First, I’d like to begin with a little bit of background on why I am writing this. I’ve wanted to write movie reviews for a while now - not in the sense that I think I’m important to listen to, but simply as another common voice on particular movies. Horror is generally my favorite. Gripping psychological terror trips. I’m not sure what draws me to it exactly, but I’ve always loved horror. Perhaps there is something that makes you feel more alive when you’ve experienced fright. I live up the street from the Clinton Street Theater, which is where I saw Night of the Living Dead in 2004.
Phoenix is not a horror movie. However, it is suspenseful and it has a surprising twist. It is a plotline reminiscent of Hitchcock’s Vertigo, but only remotely. The setting is post-WW2 Germany. The protagonist is a concentration camp survivor who undergoes reconstructive facial surgery - her name is Nelly. As she heals, she seeks out her husband, whom she believes survived the war.
It is revealed that Nelly had been arrested suddenly and sent to a death camp. There is a sense of duplicitous behavior amongst her peers, even her husband. When the two meet again, he does not believe that Nelly is his real wife and she tells him that her name is Esther. He hatches a plot to obtain Nelly’s inheritance, training “Esther” how to be, act and write like Nelly. Perhaps she already knew too well how to be herself.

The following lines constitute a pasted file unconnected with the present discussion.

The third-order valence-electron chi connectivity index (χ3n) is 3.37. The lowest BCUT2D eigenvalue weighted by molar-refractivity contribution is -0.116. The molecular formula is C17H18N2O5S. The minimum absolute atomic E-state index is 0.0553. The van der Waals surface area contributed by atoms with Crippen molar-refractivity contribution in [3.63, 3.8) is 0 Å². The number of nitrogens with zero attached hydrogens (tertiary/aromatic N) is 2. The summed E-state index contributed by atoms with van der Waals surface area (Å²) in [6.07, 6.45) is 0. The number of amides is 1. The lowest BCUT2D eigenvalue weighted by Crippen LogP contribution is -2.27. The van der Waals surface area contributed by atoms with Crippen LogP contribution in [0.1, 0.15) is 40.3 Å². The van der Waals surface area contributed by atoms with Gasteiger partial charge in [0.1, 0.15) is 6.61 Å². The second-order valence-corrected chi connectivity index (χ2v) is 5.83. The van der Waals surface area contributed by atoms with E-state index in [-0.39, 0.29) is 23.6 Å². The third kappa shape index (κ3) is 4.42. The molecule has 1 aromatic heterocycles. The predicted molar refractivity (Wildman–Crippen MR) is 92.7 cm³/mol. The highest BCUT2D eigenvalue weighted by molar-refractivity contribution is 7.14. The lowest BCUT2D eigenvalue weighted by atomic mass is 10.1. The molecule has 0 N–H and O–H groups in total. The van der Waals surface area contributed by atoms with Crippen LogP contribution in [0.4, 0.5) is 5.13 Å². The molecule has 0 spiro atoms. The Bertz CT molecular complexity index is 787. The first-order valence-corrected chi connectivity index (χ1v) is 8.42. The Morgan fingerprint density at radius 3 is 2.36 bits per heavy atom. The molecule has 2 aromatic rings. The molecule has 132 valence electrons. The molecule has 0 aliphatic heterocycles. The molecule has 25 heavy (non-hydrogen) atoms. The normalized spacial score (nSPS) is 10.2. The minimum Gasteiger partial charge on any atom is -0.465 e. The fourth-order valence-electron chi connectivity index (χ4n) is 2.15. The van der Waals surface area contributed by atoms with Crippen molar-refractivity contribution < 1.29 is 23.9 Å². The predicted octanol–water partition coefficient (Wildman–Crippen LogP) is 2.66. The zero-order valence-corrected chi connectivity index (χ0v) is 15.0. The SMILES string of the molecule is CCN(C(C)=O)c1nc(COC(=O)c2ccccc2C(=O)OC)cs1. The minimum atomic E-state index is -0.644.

The film is aptly named. I was apprehensive about it, but I am glad I went to go see it. The subsurface topic that struck me was something of a similar vein I’ve come across from another writer. Germans had significant dilemmas after the war, certainly their behavior during the war and the reality afterwards were at great conflict. This plays well into the ending of the movie, which I think you will enjoy.